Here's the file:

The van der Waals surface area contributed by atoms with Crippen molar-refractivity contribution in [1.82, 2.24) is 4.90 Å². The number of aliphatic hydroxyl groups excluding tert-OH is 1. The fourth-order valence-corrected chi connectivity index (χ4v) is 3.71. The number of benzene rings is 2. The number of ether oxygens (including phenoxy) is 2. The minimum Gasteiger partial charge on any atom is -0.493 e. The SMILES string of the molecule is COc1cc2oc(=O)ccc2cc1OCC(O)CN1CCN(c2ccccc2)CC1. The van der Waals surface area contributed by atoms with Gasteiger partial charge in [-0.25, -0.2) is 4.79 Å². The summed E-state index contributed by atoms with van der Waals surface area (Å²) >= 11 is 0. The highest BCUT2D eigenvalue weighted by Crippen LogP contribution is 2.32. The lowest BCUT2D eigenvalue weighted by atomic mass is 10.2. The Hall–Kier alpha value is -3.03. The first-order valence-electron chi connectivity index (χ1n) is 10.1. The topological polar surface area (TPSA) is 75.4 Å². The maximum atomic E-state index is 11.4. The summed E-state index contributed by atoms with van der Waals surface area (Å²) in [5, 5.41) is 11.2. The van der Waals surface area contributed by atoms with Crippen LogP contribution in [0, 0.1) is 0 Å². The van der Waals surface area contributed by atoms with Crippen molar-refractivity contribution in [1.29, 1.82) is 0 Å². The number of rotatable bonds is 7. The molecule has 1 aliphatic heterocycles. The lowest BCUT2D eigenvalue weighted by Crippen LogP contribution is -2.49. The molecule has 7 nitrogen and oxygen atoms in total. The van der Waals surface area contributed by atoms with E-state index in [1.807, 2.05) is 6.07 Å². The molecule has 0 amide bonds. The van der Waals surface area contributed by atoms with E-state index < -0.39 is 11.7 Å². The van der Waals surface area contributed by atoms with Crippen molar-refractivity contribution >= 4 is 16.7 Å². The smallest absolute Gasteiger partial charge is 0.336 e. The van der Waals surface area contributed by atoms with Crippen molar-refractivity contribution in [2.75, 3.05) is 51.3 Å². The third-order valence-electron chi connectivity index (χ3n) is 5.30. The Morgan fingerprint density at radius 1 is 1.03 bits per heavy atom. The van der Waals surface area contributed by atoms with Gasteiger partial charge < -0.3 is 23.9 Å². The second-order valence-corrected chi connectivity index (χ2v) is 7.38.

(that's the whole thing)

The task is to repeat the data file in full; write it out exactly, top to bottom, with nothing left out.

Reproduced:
The van der Waals surface area contributed by atoms with Crippen molar-refractivity contribution in [1.82, 2.24) is 4.90 Å². The number of aliphatic hydroxyl groups excluding tert-OH is 1. The fourth-order valence-corrected chi connectivity index (χ4v) is 3.71. The number of benzene rings is 2. The number of ether oxygens (including phenoxy) is 2. The minimum Gasteiger partial charge on any atom is -0.493 e. The SMILES string of the molecule is COc1cc2oc(=O)ccc2cc1OCC(O)CN1CCN(c2ccccc2)CC1. The van der Waals surface area contributed by atoms with Gasteiger partial charge in [-0.25, -0.2) is 4.79 Å². The summed E-state index contributed by atoms with van der Waals surface area (Å²) >= 11 is 0. The highest BCUT2D eigenvalue weighted by Crippen LogP contribution is 2.32. The lowest BCUT2D eigenvalue weighted by atomic mass is 10.2. The Hall–Kier alpha value is -3.03. The first-order valence-electron chi connectivity index (χ1n) is 10.1. The topological polar surface area (TPSA) is 75.4 Å². The maximum atomic E-state index is 11.4. The summed E-state index contributed by atoms with van der Waals surface area (Å²) in [5, 5.41) is 11.2. The van der Waals surface area contributed by atoms with Crippen LogP contribution in [0, 0.1) is 0 Å². The van der Waals surface area contributed by atoms with Crippen molar-refractivity contribution in [1.29, 1.82) is 0 Å². The number of rotatable bonds is 7. The molecule has 1 aliphatic heterocycles. The lowest BCUT2D eigenvalue weighted by Crippen LogP contribution is -2.49. The molecule has 7 nitrogen and oxygen atoms in total. The van der Waals surface area contributed by atoms with E-state index in [1.807, 2.05) is 6.07 Å². The molecule has 0 amide bonds. The van der Waals surface area contributed by atoms with E-state index < -0.39 is 11.7 Å². The van der Waals surface area contributed by atoms with Crippen molar-refractivity contribution >= 4 is 16.7 Å². The smallest absolute Gasteiger partial charge is 0.336 e. The van der Waals surface area contributed by atoms with Crippen molar-refractivity contribution in [2.75, 3.05) is 51.3 Å². The third-order valence-electron chi connectivity index (χ3n) is 5.30. The Morgan fingerprint density at radius 1 is 1.03 bits per heavy atom. The van der Waals surface area contributed by atoms with Gasteiger partial charge < -0.3 is 23.9 Å². The second-order valence-corrected chi connectivity index (χ2v) is 7.38.